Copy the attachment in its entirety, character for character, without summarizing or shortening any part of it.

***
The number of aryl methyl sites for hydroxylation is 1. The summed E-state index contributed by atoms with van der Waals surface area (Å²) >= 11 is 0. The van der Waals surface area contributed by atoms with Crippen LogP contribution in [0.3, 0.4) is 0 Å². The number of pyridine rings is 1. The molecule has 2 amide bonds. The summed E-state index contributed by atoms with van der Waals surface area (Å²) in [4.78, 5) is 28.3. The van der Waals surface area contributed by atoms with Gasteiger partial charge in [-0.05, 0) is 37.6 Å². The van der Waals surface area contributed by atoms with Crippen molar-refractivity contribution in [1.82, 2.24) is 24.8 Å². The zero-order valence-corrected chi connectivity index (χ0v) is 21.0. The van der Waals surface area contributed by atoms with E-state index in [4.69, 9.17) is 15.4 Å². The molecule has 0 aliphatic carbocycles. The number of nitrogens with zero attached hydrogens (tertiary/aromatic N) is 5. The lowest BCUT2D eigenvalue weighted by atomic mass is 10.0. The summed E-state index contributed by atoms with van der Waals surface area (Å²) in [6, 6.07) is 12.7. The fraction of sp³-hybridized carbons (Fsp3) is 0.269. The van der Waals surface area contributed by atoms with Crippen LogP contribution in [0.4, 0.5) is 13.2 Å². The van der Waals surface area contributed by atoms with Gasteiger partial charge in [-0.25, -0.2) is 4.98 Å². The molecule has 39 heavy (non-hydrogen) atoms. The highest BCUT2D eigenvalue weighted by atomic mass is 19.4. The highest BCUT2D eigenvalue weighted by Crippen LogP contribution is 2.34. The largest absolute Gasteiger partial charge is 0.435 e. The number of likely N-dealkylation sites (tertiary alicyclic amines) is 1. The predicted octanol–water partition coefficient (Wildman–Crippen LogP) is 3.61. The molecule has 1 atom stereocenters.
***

The number of aryl methyl sites for hydroxylation is 1. The summed E-state index contributed by atoms with van der Waals surface area (Å²) >= 11 is 0. The van der Waals surface area contributed by atoms with Crippen LogP contribution in [0.3, 0.4) is 0 Å². The number of pyridine rings is 1. The molecule has 2 amide bonds. The summed E-state index contributed by atoms with van der Waals surface area (Å²) in [4.78, 5) is 28.3. The van der Waals surface area contributed by atoms with Gasteiger partial charge in [-0.05, 0) is 37.6 Å². The van der Waals surface area contributed by atoms with Crippen molar-refractivity contribution in [1.82, 2.24) is 24.8 Å². The zero-order valence-corrected chi connectivity index (χ0v) is 21.0. The van der Waals surface area contributed by atoms with E-state index in [4.69, 9.17) is 15.4 Å². The molecule has 0 aliphatic carbocycles. The number of nitrogens with zero attached hydrogens (tertiary/aromatic N) is 5. The lowest BCUT2D eigenvalue weighted by atomic mass is 10.0. The summed E-state index contributed by atoms with van der Waals surface area (Å²) in [6, 6.07) is 12.7. The fraction of sp³-hybridized carbons (Fsp3) is 0.269. The van der Waals surface area contributed by atoms with Crippen LogP contribution in [0.4, 0.5) is 13.2 Å². The van der Waals surface area contributed by atoms with Gasteiger partial charge in [-0.25, -0.2) is 4.98 Å². The molecule has 39 heavy (non-hydrogen) atoms. The highest BCUT2D eigenvalue weighted by atomic mass is 19.4. The highest BCUT2D eigenvalue weighted by Crippen LogP contribution is 2.34. The largest absolute Gasteiger partial charge is 0.435 e. The number of likely N-dealkylation sites (tertiary alicyclic amines) is 1. The predicted octanol–water partition coefficient (Wildman–Crippen LogP) is 3.61. The molecule has 1 atom stereocenters.